Generation Scotland consists of three core studies. Read all about them and how they might help your research here.
Generation Scotland gathers responses to questionnaires of health and well-being from birth through life. We combine this with NHS health records and innovative laboratory science to understand health trajectories. We work closely with researchers and our volunteers to create a rich evidence base for understanding health. Through this rigorous, ethical and safe approach to research, we seek to enable meaningful change in public health.
Generation Scotland is proud to be funded by the Wellcome Trust. We are based at The University of Edinburgh within the Centre for Genomic and Experimental Medicine, MRC Institute of Genetics and Cancer, Centre for Medical Informatics and The Usher Institute.
Click the drop down menus to learn more about the data sets available.
The Scottish Family Health Study is an intensively phenotyped, family-based cohort for the study of the genetic basis of common complex diseases and response to treatments. Recruitment began early in 2006 and was completed in 2011. The cohort includes just over 24,000 participants, with most consenting to record linkage and recontact.
Each participant gave blood or saliva samples (for processing, biochemistry and cryopreservation) and a urine sample. The blood or saliva samples were processed to DNA and extensive genotyping was carried out on over 20,000 participants by 2015.
To help you design your study, we've made a data dictionary for the Scottish Family Health Study available.
Please see the following links for a description of the methods used for data collection:
Clinical and Questionnaire Data
- Demographic details
- Occupational history
- Lifestyle – smoking, alcohol, diet and exercise
- Personal and family medical history, age at menarche and menopause
- Rose angina questionnaire
- Musculoskeletal questions – including Chronic Pain Grade, history of fractures
- Current drug history, including prescribed and non-prescribed medications, HRT use
- Height, weight, waist-hip ratio
- Blood pressure x 2 (Omron BP Monitor), resting pulse
- Ankle brachial pressure index (ABPI)
- Spirometry - FEV1, FVC, FEF
- Bioimpedance (% body fat)
Cognitive function measurements
- Eysenck Personality Questionnaire Revised Short Form
- Logical Memory from the Wechsler Memory Scale III
- Digit Symbol from the Wechsler Adult Intelligence Scale III
- Verbal Fluency
- Mill Hill Vocabulary Scale
- General Health Questionnaire – 28
Mental health measurements
- SCID Brief screening interview for major depression
- SPQ-B Personality Questionnaire
- MDQ Mood Questionnaire
- Total cholesterol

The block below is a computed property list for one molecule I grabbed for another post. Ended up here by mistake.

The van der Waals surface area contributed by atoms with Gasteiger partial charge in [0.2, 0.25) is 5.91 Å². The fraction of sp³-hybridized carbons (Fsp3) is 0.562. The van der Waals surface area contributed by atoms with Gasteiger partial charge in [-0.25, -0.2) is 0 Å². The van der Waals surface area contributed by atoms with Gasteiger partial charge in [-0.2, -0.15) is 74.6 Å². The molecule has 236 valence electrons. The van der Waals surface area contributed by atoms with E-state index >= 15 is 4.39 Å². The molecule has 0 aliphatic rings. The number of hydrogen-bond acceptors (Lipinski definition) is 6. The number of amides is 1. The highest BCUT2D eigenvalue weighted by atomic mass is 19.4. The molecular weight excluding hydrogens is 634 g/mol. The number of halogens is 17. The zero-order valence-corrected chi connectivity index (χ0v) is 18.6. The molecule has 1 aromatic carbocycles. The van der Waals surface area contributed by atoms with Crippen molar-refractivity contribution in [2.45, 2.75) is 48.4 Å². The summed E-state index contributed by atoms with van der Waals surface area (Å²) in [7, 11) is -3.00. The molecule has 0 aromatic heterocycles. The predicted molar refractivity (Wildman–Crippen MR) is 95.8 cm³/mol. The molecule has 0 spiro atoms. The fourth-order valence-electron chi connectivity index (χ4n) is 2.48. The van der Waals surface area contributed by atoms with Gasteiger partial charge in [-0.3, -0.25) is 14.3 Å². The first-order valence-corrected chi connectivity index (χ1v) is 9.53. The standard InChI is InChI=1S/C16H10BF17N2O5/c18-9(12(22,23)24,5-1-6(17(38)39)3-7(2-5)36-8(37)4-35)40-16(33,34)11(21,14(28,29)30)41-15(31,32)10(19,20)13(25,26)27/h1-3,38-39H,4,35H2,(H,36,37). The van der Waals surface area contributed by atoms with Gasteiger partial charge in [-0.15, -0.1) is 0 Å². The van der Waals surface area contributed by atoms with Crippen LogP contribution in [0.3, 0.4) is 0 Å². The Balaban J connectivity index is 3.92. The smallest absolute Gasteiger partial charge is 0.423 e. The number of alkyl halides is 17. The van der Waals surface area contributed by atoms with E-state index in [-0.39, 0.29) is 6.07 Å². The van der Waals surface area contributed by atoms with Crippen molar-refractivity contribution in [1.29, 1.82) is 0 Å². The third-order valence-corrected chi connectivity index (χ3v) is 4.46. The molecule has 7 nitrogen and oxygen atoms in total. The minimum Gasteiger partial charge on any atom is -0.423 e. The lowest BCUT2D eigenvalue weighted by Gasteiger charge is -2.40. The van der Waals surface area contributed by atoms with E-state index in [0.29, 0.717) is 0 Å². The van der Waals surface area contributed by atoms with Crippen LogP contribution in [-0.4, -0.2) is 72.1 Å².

- HDL cholesterol
DNA from over 20,000 Scottish Family Health Study participants has been analysed by high density genome-wide chip genotyping, Illumina OmniExpress SNP GWAS (700k) and exome chip (250K), with low failure and high call rates. Quality control analyses were performed, data cleaned using quality scores and proportions typed. Sample identity was verified against recorded gender and pedigree and data checked for unknown relationships based on estimated identity-by-descent. Population stratification was assessed by analysis of principal components and imputing all data to the 1000 Genome data set.
We worked closely with collaborators on generating genetic data on its resource, in particular with the Quantitative Trait Locus (QTL) group at MRC Institute of Genetics and Cancer.
Genetic Health in the 21st Century is a resource of control DNA and genetic and phenotypic information. The study includes nearly 2,000 consenting individuals from 6 different locations across Scotland. It is designed to help establish the genetic profile of a control population living in Scotland in relation to health and disease. Recruitment took place in Aberdeen, Banff, Dundee, Edinburgh, Glasgow and Peterhead.Study Methodology
DNA was extracted from all blood samples and archive and working stocks prepared. Purified blood cells were stored and can be used to make lymphoblastoid cell lines.
We collected human control DNA samples and plasma from blood donors attending sessions at the Scottish National Blood Transfusion Service, in more than 140 locations throughout Scotland.
Recruitment took place during 2008 and the collection contains almost 5,000 samples with accompanying data.
Please see the following reference for a description of the methods used:
The purpose of of the Donor DNA Databank is to provide a long term, well characterised resource of human DNA control samples. 'Case' samples are unique to each disease study, but the same control samples can be used across many studies if appropriately collected and characterised. The Donor DNA Databank provides access to a collection of well-maintained stocks of control DNA obtained with consent from the Scottish population. Donors answered a short questionnaire and allowed a sample of their blood and a filter, which would otherwise be discarded, to be used by the project. Questionnaire data was entered into the databank using Optical Mark Read (OMR) technology. The collected data, DNA and plasma samples were unlinked and fully anonymised 28 days after collection.
- Age group, Sex
- Cultural Background
- Participant and Parental Scottish Region or Country of Origin
- Grandparental Origin (Scotland/Other)
- SNBTS donor inclusion criteria
Overview of the project, including the ethnic and geographical distribution of the cohort:
Donor DNA databank data can be accessed through the Edinburgh Datashare website.